Search bodies in 3D with new anatomy site

Healthline's BodyMaps is a searchable 3D layered map of the human body, with links to articles on diseases, symptoms, and treatments.

Healthline

Where exactly is the pituitary gland? You can find out with a new 3D body visualization site launched by Healthline Networks and GE Healthymagination that also works as a search engine.

The Healthline BodyMaps site lets users mouse over male or female bodies; rotate them in 360 degrees and click on various tissues and organs; and see various inner systems such as muscular, neurological, and skeletal.

For instance, the circulatory map includes a drop-down list of anatomical terms. Clicking on the heart leads to an enlarged image of the organ, from which you can click on its chambers and arteries to get relevant info.

You can also search for anatomical terms and read related articles on symptoms or treatments, as well as share info with friends. The site is the first of its kind available to all Internet users, according to the developers. Unlike Google Body, the site does not require WebGL.

"Healthline BodyMaps is a Web tool to improve health literacy and empower consumers to make better decisions about their health by linking an innovative, interactive 3D model of the human body to Healthline.com's robust medically guided search platform," says Healthline CEO West Shell III.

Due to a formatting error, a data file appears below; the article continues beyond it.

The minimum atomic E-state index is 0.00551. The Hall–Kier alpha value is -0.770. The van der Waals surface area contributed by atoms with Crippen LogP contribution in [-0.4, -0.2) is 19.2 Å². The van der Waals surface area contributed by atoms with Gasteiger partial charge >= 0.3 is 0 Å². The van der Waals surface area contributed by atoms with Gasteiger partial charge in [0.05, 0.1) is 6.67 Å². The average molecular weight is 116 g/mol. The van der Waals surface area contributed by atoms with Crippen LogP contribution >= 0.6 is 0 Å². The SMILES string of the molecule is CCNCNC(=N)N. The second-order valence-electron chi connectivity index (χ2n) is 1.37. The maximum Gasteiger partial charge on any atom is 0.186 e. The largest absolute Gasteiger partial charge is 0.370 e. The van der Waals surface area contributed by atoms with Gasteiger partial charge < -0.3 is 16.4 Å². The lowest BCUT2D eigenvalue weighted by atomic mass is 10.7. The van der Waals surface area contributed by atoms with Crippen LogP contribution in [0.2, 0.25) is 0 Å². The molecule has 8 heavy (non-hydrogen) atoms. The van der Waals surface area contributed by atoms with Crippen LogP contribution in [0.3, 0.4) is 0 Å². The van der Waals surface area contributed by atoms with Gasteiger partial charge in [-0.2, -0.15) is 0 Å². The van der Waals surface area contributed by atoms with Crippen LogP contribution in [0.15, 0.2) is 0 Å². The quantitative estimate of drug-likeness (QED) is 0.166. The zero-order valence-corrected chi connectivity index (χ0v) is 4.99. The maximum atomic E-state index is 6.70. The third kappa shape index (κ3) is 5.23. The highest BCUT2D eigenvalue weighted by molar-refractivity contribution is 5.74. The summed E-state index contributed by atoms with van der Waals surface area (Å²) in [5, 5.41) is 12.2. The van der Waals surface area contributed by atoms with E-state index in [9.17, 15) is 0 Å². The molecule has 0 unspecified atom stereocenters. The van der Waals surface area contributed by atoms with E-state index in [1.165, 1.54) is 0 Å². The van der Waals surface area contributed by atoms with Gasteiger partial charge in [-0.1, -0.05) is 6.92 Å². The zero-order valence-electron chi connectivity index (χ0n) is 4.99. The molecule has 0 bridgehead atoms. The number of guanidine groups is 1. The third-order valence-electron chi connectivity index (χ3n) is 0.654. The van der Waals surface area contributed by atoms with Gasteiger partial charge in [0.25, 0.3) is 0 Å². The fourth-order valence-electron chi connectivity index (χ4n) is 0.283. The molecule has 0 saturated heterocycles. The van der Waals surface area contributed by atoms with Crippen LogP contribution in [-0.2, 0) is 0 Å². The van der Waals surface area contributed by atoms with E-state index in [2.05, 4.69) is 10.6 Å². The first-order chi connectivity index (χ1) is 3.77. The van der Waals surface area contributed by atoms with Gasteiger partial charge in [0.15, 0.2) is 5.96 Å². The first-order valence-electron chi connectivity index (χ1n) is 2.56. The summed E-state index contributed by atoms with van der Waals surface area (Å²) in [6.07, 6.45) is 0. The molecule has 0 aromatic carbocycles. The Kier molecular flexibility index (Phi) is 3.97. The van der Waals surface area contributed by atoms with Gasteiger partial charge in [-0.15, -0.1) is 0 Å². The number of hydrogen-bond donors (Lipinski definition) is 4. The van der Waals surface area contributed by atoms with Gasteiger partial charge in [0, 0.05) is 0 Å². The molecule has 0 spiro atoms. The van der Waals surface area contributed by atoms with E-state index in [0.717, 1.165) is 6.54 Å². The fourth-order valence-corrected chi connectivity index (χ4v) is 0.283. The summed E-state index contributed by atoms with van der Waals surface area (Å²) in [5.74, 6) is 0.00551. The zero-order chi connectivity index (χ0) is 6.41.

"It is a perfect tool to use before, during, or after a visit to the doctor--patients can learn the story behind an ultrasound image, understand how a hip replacement procedure works, or grasp how similar symptoms can be experienced as very different conditions."

The site has more than 950 images based on human body scans created by the National Library of Medicine's Visible Human Project; a zoom function may be added in the future. BodyMaps is linked to Healthline's search functions whose "semantic taxonomy" includes over "two million terms mapped to over 400,000 health concepts," according to Shell.

It's an interesting descendant of "Gray's Anatomy." I remember a funky layered plastic body atlas in my 1970s World Book Encyclopedia, but that was 2D, in print, and a whole other era altogether.

 

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